My art and games world tour has been made possible thanks to the support of the French Institute in Paris, after more than one year touring the art and games global south world, the French Institute is interviewing me about my parcours and the outcomes of this research.
To celebrate the 20th anniversary of your career, you went to meet digital artists in some fifteen countries. How did the Art Games World Tour come about ? What approach did you take in going to meet them ?
Since starting out in 1997, I have always tried to show another side to the world of video games – diversity, alternative games – and how it can be used as a medium. In the West, issues of sexual, gender-based or geographic diversity are being increasingly taken into account. Twenty years after starting out, I wanted to know what was happening in non-Western countries in order to decentre my practice and highlight something different. I decided to travel to countries in the southern hemisphere and focus on feminist, queer and decolonial practices. I wanted to understand how these issues were addressed by developers, activists or people using video games as a medium. I drew on my network of artists and feminists. I was lucky enough to be recommended by people, which allowed me to enter into a sphere of trust and tackle delicate, or even taboo or illegal subjects, such as queerness or feminism. In Korea, for example, if you talk about feminism you risk losing your job!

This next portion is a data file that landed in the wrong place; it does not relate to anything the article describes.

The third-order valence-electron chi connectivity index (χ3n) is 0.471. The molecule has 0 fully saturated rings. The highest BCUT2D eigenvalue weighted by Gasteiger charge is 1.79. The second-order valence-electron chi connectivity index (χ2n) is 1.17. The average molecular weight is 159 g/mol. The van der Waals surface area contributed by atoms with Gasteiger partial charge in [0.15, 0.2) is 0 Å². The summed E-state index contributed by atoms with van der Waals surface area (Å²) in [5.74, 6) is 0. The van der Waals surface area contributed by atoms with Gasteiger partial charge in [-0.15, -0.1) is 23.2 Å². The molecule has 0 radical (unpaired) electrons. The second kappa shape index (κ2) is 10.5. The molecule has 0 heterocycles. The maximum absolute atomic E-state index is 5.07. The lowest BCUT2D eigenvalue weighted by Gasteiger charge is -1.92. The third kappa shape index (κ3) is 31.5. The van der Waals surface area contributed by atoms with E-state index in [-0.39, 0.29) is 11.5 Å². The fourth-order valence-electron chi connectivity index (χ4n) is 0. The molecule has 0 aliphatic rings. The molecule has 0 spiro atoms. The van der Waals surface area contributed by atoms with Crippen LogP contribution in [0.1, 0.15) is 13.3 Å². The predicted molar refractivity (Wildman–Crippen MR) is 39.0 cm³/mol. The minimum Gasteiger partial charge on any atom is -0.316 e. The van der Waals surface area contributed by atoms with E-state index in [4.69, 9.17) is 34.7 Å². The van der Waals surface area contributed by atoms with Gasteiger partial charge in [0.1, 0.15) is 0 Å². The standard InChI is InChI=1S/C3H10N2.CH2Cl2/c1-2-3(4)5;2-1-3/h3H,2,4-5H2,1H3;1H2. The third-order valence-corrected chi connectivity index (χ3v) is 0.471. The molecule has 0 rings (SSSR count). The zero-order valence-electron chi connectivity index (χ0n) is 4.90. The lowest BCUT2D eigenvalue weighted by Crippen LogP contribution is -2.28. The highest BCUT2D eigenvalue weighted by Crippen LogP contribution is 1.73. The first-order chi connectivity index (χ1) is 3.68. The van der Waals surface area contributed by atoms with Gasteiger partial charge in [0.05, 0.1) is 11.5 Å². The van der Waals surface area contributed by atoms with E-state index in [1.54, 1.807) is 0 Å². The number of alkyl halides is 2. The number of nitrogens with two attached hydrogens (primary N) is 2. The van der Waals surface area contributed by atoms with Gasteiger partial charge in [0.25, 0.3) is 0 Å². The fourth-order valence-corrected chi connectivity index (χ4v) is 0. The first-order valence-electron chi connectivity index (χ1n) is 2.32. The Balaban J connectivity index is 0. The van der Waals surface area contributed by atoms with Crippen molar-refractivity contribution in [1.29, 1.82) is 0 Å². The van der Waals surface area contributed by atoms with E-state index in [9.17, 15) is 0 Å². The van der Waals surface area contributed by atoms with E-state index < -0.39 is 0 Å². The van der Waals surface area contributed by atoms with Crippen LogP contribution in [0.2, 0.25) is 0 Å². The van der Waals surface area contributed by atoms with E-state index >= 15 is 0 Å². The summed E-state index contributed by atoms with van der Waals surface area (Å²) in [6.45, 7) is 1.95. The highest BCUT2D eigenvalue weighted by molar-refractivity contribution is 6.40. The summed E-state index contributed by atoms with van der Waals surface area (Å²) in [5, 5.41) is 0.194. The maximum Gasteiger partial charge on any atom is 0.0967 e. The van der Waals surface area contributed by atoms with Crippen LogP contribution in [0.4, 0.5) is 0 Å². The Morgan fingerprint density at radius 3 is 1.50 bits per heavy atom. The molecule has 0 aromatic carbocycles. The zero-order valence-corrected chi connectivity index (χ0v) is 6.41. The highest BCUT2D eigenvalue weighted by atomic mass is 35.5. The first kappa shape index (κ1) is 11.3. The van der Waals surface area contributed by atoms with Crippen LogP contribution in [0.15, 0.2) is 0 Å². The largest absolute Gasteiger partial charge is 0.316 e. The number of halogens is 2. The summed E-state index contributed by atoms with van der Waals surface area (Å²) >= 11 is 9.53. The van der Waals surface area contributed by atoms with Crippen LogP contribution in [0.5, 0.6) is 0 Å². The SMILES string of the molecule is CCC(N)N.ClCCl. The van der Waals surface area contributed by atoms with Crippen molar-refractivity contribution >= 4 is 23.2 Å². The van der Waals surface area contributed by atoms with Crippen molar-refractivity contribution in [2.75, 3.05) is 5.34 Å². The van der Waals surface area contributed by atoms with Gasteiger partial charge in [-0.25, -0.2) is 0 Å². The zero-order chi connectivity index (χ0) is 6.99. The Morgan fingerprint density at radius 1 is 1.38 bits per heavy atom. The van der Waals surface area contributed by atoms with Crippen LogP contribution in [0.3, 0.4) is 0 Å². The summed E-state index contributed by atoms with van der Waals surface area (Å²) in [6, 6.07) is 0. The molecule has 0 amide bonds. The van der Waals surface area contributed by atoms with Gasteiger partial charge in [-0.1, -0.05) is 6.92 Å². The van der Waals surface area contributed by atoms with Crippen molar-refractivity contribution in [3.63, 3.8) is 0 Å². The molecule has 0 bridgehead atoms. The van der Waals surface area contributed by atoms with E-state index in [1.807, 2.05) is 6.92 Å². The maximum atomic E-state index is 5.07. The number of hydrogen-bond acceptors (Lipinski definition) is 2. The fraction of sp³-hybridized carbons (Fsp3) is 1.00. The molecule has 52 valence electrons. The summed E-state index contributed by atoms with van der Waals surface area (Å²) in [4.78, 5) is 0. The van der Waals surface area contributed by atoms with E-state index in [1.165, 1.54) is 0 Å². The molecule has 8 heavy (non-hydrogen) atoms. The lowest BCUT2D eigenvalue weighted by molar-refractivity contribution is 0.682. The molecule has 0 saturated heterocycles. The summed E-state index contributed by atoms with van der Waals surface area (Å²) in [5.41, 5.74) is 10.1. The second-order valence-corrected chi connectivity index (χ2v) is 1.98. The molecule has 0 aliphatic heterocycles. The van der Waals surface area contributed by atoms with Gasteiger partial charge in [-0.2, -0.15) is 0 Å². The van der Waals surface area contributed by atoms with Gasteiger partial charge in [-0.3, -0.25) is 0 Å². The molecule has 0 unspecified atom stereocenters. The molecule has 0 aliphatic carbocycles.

One of the aims of this world tour was to gain an awareness of the latest developments in video games and contemporary art in different countries. Now that you’re back, what’s the state of play ?
These days, neo-colonialism is a more appropriate term than post-colonialism when talking about these countries. There is that tendency of “Don’t liberate yourself, we’ll take care of it” (2020) to borrow the title of Bibia Pavard, Florence Rochefort and Michelle Zancarini-Fournel’s book. The new generation of artists and activists is enacting its own decolonisation: a new voice is emerging. For example, it’s now possible to find games created by indigenous people. The online sharing platforms enable people to sidestep those who hold the power. In India, Latin America and, to a lesser extent, in Africa, games that use local culture are starting to emerge, like the game “Dahalo” which is in Madagascan but with French and English subtitles. In places where the digital world isn’t widely developed in artist networks, it’s important to spark encounters and collaborations. It’s important for me to promote this diversity, to bring their cultures to light and support them in this recognition.
Which countries stand out the most for you in terms of digital art and video games, and why ?